I will never forget this breakfast; its abundance and variety was astonishing. But what was still more astonishing was the price charged. For all that feast only three reals each, about thirty-six cents American currency, and the Alcalde acted as if he felt himself well paid, too.
Still, when you calculate the cheapness of the articles of daily consumption here, it does not seem so astounding after all. For instance, the articles of oysters and fish. The Bay of Fonseca appears to be one immense oyster-bed, and fish are so numerous that they are caught with the most simple device. Oysters sell at a half real (six cents) per bushel, and a real will buy enough fish to supply a large family with a sufficiency for one day's consumption. Then beef is only 5 cents per pound, chickens 6 cents each, and vegetables of all kinds, and fruits, so cheap that they may almost be had for the asking.
...Here, although the laborer receives but about 20 cents a day, he can, by working three months, earn enough to live in luxury for the balance of the year, and it is to be regretted that too many act upon that principle. It seems an impossibility to hire men to work when they have a few dollars ahead.
To resume my account of our journey up the mountain:
We left Conchagua about 9 o'clock, and after much rough riding for a distance of some three miles, we emerged from the woody ravines through which we had been traveling, and came out in an open plain, and before us, stretching up some 2,000 feet, was the summit of Conchagua, with its flag-staff, and flag flying, indicating that a vessel was entering the harbor. Now came the most difficult part of our journey; although the road was tolerably clear of rocks, the ascent was practicable, and so, like ships at sea beating against a head-wind, we turned, and tacked, and beat about until, after two hours' hard labor, we at last reached the flag-staff on the summit of the mountain; but, to our great chagrin, when we arrived there, nothing could be seen--an impenetrable veil rested over the mountain. Presently the flag-staff man came to us, and said that the present obscurity would break away in an hour, when we could have as fine a view as the mountain could afford.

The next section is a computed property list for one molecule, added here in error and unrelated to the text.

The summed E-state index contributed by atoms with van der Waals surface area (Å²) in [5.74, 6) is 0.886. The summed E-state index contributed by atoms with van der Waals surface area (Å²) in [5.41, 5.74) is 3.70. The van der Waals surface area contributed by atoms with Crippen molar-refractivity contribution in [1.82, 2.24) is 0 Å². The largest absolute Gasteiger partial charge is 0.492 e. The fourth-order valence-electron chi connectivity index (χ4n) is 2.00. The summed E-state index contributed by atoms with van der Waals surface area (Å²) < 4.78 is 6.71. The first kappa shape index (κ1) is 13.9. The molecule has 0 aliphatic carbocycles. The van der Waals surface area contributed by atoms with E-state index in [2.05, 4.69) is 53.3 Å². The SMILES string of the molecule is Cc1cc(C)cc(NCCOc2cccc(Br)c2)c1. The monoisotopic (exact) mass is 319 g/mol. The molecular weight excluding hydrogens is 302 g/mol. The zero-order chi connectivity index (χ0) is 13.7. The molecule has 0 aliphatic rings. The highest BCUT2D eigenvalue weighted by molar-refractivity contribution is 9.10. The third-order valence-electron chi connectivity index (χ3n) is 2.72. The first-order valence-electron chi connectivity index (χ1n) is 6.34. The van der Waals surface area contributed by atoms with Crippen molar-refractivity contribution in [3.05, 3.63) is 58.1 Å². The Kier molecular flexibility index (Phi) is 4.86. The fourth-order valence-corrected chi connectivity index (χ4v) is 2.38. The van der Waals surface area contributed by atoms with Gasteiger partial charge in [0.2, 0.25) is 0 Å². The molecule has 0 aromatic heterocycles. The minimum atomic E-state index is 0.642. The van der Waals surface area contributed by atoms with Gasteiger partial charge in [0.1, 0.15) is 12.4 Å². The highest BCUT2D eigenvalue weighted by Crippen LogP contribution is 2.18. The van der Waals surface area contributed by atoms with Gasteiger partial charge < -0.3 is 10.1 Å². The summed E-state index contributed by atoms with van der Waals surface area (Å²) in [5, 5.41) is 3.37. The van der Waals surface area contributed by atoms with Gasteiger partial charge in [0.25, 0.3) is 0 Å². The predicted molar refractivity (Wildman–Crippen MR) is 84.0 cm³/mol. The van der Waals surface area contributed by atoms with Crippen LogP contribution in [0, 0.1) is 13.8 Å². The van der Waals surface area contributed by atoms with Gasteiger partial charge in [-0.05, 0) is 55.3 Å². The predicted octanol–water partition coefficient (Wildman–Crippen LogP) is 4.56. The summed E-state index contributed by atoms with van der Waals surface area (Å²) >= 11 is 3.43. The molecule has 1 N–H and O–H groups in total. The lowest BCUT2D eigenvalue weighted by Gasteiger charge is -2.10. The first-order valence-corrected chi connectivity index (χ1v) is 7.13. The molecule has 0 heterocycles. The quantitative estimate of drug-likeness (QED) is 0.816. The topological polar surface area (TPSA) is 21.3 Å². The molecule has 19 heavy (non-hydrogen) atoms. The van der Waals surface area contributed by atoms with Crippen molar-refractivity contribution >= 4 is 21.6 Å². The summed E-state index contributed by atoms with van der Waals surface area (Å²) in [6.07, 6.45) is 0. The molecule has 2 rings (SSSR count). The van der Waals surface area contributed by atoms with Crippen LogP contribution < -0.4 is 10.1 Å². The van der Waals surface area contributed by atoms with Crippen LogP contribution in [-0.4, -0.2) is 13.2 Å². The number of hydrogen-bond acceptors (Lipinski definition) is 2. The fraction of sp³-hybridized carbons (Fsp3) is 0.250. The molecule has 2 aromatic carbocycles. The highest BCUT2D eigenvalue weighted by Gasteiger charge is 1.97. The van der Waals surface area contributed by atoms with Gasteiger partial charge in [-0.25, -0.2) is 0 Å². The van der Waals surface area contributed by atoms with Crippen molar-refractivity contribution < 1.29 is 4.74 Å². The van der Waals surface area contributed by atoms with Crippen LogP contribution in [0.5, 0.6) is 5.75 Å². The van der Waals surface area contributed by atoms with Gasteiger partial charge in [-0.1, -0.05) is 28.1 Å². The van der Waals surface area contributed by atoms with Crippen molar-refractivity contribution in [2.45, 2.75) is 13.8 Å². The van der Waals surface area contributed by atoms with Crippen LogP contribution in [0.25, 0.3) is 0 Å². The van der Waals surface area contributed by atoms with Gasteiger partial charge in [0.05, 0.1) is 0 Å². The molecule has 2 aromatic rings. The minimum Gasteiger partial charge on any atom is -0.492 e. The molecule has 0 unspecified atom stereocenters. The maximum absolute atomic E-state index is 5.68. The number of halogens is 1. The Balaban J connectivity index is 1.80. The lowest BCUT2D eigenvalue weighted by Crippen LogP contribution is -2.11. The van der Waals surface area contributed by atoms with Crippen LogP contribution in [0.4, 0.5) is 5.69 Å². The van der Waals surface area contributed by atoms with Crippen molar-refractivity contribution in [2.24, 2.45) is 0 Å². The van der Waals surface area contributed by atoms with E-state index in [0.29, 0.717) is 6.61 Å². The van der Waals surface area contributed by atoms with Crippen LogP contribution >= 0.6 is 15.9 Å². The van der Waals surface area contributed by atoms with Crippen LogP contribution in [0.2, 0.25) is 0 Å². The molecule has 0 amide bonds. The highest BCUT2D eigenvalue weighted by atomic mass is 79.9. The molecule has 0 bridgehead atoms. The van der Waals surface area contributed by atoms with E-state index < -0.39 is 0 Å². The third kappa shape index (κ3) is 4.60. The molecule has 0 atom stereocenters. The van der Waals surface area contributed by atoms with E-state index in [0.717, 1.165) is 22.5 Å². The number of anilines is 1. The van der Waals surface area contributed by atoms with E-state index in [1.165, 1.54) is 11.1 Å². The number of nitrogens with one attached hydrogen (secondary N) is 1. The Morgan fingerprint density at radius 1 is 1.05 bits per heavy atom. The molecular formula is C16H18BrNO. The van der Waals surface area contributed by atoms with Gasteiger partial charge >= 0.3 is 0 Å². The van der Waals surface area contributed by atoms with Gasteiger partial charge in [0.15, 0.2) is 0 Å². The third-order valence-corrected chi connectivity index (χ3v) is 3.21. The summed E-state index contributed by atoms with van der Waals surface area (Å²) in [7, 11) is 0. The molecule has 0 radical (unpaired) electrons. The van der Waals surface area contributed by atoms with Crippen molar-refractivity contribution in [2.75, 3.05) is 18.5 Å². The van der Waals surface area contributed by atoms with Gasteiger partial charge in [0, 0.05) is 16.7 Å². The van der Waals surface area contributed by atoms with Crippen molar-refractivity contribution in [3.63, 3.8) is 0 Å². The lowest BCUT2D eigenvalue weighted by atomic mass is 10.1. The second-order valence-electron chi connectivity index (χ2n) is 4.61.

We dismounted, and fastening our mules to the flag-staff, we removed the saddles, and using them as a pillow, we stretched ourselves on the turf, and for two hours enjoyed such a siesta as is known only to those who have performed a journey as laborious as we had.
We were awakened by the man of the flag-staff, and our eyes were greeted by a sight that at once drove all sleep away, and brought us to our feet. The sky was clear--no clouds obscured the air. Before us lay the great Gulf of Fonseca, with its islands, the town of Amopola, on Tigre Island, La Union, and the vessels in the harbor, so near to us, apparently, that a stone thrown from where we stood would reach their decks; still, they were miles from us.
Across the Gulf rose Consuagucina from the shores of Nicaragua--a fellow guardian with Conchagua, to the entrance of the Gulf of Fonseca. Still further in the distance we could see El Viejo and the volcanic chain extending across the great Plain of Leon, to where Momotombo rises out of the Lake of Managua.